library(knitr) opts_chunk$set(fig.width = 8, fig.height = 4)
Here we will describe how to use the treeDA package. The package provides functions to perform sparse discriminant analysis informed by the tree. The method was developed for microbiome data, but it could in principle be applied to any data with the same tree structure. The idea behind the package is that when we have predictor variables which are structured according to a tree, the mean values of the predictor variables at each node in the tree are natural predictor variables, and can be used in addition to the initial predictors defined at the leaves. For microbiome data, this means using both the abundances of the initial set of taxa as well as the abundances "pseudo-taxa", which correspond to nodes in the tree and are the agglomeration of all the taxa which descend from that node.
Without regularization, using both sets of predictors would yield an ill-defined problem because the node predictors are linear combinations of the leaf predictors. However, when we add regularization, the problem becomes well-posed and we can obtain a unique solution. Intuitively, the regularization allows us to incorporate the intuition that a solution where one node is selected is more parsimonious than one in which all the leaves descending from that node are selected.
This package is based on the implementation of sparse discriminant
analysis implemented in the
package. The main function,
treeda, creates the node and leaf
predictors, performs sparse discriminant analysis on the combination
of node and leaf predictors, and then translates the results back in
terms of leaf predictors only. The package also includes functions to
perform cross-validation and plotting, which will be demonstrated in
Our first step is to load the required packages and data. We will
illustrate the method on an antibiotic dataset (
provided by the package
adaptiveGPCA. Note that no other elements of
adaptiveGPCA package are used in this tutorial. The antibiotic
dataset consists of measurements taken from three subjects before,
during, and after taking each of two courses of an antibiotic. The
major groupings in the data are by subject (called
ind in the
phyloseq object) and by the the antibiotic condition. The antibiotic
treatment is discretized into abx/no abx in a variable called
where abx corresponds to samples taken when the subject was taking the
antibiotic and the week following, and no abx corresponds to all the
library(treeDA) library(ggplot2) library(phyloseq) library(adaptiveGPCA) library(Matrix) data(AntibioticPhyloseq) theme_set(theme_bw())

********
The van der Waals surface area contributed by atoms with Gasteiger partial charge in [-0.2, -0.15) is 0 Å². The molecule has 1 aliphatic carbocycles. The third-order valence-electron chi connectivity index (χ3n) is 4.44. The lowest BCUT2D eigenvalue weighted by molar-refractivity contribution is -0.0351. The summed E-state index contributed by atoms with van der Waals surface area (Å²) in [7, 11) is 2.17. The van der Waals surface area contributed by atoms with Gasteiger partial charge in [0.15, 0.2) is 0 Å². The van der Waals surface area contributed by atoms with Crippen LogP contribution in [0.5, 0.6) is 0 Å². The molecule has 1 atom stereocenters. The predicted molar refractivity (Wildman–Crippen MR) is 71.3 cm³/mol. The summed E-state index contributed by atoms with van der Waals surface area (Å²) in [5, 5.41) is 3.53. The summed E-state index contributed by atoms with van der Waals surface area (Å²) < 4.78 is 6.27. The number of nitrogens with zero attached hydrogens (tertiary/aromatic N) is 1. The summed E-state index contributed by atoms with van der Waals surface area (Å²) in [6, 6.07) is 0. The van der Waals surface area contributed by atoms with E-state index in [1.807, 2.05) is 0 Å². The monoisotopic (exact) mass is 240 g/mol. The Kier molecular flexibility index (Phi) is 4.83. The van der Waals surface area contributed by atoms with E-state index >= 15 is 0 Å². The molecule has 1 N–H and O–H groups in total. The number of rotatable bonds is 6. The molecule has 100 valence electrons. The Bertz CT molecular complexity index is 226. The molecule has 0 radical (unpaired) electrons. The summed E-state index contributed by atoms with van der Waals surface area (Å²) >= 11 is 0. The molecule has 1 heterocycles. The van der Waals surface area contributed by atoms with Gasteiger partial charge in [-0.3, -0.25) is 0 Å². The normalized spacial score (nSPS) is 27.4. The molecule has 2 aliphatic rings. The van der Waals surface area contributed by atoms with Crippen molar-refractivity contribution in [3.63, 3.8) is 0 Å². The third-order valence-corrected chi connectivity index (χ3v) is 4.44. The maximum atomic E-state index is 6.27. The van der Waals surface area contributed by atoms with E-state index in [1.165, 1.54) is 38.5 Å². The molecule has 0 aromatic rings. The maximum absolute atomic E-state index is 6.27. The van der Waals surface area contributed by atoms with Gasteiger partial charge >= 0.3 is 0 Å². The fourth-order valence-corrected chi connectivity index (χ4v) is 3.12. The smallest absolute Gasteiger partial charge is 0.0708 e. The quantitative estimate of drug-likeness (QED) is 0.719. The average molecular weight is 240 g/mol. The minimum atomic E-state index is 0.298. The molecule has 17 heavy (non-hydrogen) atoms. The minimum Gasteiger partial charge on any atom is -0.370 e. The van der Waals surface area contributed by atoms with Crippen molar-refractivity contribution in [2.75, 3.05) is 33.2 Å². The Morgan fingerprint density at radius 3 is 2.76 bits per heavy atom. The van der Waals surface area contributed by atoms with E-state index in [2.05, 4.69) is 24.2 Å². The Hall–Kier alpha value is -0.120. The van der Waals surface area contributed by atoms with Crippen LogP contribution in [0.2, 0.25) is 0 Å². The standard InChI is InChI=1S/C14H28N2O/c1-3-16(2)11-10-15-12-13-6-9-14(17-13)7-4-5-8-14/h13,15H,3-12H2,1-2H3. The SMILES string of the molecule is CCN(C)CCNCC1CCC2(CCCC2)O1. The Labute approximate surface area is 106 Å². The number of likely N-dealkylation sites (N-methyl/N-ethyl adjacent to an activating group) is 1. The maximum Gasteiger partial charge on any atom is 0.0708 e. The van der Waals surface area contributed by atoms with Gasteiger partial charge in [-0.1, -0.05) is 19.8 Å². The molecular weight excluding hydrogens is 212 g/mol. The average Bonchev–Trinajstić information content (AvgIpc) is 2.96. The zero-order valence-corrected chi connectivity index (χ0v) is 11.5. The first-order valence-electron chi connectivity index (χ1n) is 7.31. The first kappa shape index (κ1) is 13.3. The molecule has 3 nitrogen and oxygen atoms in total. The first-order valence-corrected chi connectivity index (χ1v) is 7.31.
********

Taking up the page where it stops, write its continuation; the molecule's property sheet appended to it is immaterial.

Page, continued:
The main function in the package is called
treeda. It takes a response
vector giving the classes to be separated, a matrix of predictor
variables which are related to each other by a tree, the tree which
describes the relationships between the predictor variables, and the
sparsity (p, the number of predictors to use). In the antibiotic
dataset, we have several potential discriminatory variables. One of
these describes whether the sample was taken during or immediately
after the subject was subjected to antibiotics, and we can try to find
taxa which discriminate between these two groups using the following
out.treeda = treeda(response = sample_data(AntibioticPhyloseq)$type, predictors = otu_table(AntibioticPhyloseq), tree = phy_tree(AntibioticPhyloseq), p = 15)
Here the output of the model is stored in an object called
out.treeda. The print function will give an overview of the fitted
model, including the number of predictors used and the confusion
matrix for the training data.
From this, we see that 15 predictors were used (since this was what we specified in the initial call to the function). These predictors potentially include nodes in the tree (corresponding to taxonomic clades) and leaves on the tree (corresponding to individual species). The combination of nodes and leaves can be written purely in terms of the leaves (or species, or OTUs), in which case the model is using 903 of the leaves. This indicates that some of the nodes which were selected as predictive were quite deep in the tree and corresponded to large groups of taxa.
Finally, the confusion matrix shows us how well the model does on the trainnig data: we see that a total of 16 cases were classified incorrectly, split approximately evenly between cases which were actually from the abx condition and those which were actually from the no abx condition.
The object containing the output from the fit also contains other information. These are:
means: The mean value of each predictor. This is only included if
the call to
center = TRUE, in which case the
means are stored so that new data can be centered using the mean
values from the training data.
sds: The standard deviation of each predictor. Like with the
means, this is only included if the call to
= TRUE, in which case the standard deviations are stored so that
the new data can be scaled using the standard devaiations from the
leafCoefficients: A representation of the discriminating axis
using only the leaves. This is a list containing
beta, which are the
intercept, which is the constant term.
input: A list containing the response, predictors, and tree used
to fit the model.
nPredictors: The number of predictors (in the node + leaf space)
used in the model.
nLeafPredictors: The number of predictors in the leaf space used
in the model.
sda: The sda object used in fitting the model.
class.names: The names of the classes to be discriminated between.
projections: The projections of the observations on the
classProperties: The prior probabilities, mean in discriminating
space, and variance in the discriminating space of the classes.
predictedClasses: Predicted classes for each observation.
rss: Residual sum of squares: the sum of squared distances between
each observation and its class mean in the discriminating space.